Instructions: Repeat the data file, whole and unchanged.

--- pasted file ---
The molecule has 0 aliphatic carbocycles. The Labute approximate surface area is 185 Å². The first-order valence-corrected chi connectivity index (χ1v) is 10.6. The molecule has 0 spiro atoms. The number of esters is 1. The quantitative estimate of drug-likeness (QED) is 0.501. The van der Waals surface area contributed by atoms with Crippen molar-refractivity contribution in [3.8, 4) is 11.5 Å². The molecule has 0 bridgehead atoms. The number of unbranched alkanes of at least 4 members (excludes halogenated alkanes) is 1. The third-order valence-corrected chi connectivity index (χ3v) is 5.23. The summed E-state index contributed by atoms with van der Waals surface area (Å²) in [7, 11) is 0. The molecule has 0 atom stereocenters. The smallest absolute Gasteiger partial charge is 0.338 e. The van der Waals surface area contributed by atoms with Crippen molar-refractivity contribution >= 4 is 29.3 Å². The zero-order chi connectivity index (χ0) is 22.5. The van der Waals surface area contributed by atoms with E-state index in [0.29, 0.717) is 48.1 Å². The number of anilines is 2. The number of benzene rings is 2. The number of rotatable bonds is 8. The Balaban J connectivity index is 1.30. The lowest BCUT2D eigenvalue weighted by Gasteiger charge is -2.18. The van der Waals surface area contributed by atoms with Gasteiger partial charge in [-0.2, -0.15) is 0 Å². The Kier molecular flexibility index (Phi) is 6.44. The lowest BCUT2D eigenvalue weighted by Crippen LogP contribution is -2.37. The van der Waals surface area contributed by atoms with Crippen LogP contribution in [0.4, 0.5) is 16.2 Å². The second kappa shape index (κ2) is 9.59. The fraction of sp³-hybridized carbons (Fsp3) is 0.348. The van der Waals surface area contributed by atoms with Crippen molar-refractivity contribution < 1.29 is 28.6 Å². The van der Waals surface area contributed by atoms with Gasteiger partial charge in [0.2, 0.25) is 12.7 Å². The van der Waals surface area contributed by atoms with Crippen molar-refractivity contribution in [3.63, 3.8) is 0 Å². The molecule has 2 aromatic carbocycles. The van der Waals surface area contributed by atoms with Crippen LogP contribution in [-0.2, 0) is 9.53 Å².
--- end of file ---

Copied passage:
The molecule has 0 aliphatic carbocycles. The Labute approximate surface area is 185 Å². The first-order valence-corrected chi connectivity index (χ1v) is 10.6. The molecule has 0 spiro atoms. The number of esters is 1. The quantitative estimate of drug-likeness (QED) is 0.501. The van der Waals surface area contributed by atoms with Crippen molar-refractivity contribution in [3.8, 4) is 11.5 Å². The molecule has 0 bridgehead atoms. The number of unbranched alkanes of at least 4 members (excludes halogenated alkanes) is 1. The third-order valence-corrected chi connectivity index (χ3v) is 5.23. The summed E-state index contributed by atoms with van der Waals surface area (Å²) in [7, 11) is 0. The molecule has 0 atom stereocenters. The smallest absolute Gasteiger partial charge is 0.338 e. The van der Waals surface area contributed by atoms with Crippen molar-refractivity contribution >= 4 is 29.3 Å². The zero-order chi connectivity index (χ0) is 22.5. The van der Waals surface area contributed by atoms with E-state index in [0.29, 0.717) is 48.1 Å². The number of anilines is 2. The number of benzene rings is 2. The number of rotatable bonds is 8. The Balaban J connectivity index is 1.30. The lowest BCUT2D eigenvalue weighted by Gasteiger charge is -2.18. The van der Waals surface area contributed by atoms with Gasteiger partial charge in [-0.2, -0.15) is 0 Å². The Kier molecular flexibility index (Phi) is 6.44. The lowest BCUT2D eigenvalue weighted by Crippen LogP contribution is -2.37. The van der Waals surface area contributed by atoms with Crippen LogP contribution in [0.4, 0.5) is 16.2 Å². The second kappa shape index (κ2) is 9.59. The fraction of sp³-hybridized carbons (Fsp3) is 0.348. The van der Waals surface area contributed by atoms with Crippen molar-refractivity contribution < 1.29 is 28.6 Å². The van der Waals surface area contributed by atoms with Gasteiger partial charge in [0.2, 0.25) is 12.7 Å². The van der Waals surface area contributed by atoms with Crippen molar-refractivity contribution in [3.63, 3.8) is 0 Å². The molecule has 2 aromatic carbocycles. The van der Waals surface area contributed by atoms with Crippen LogP contribution in [-0.2, 0) is 9.53 Å².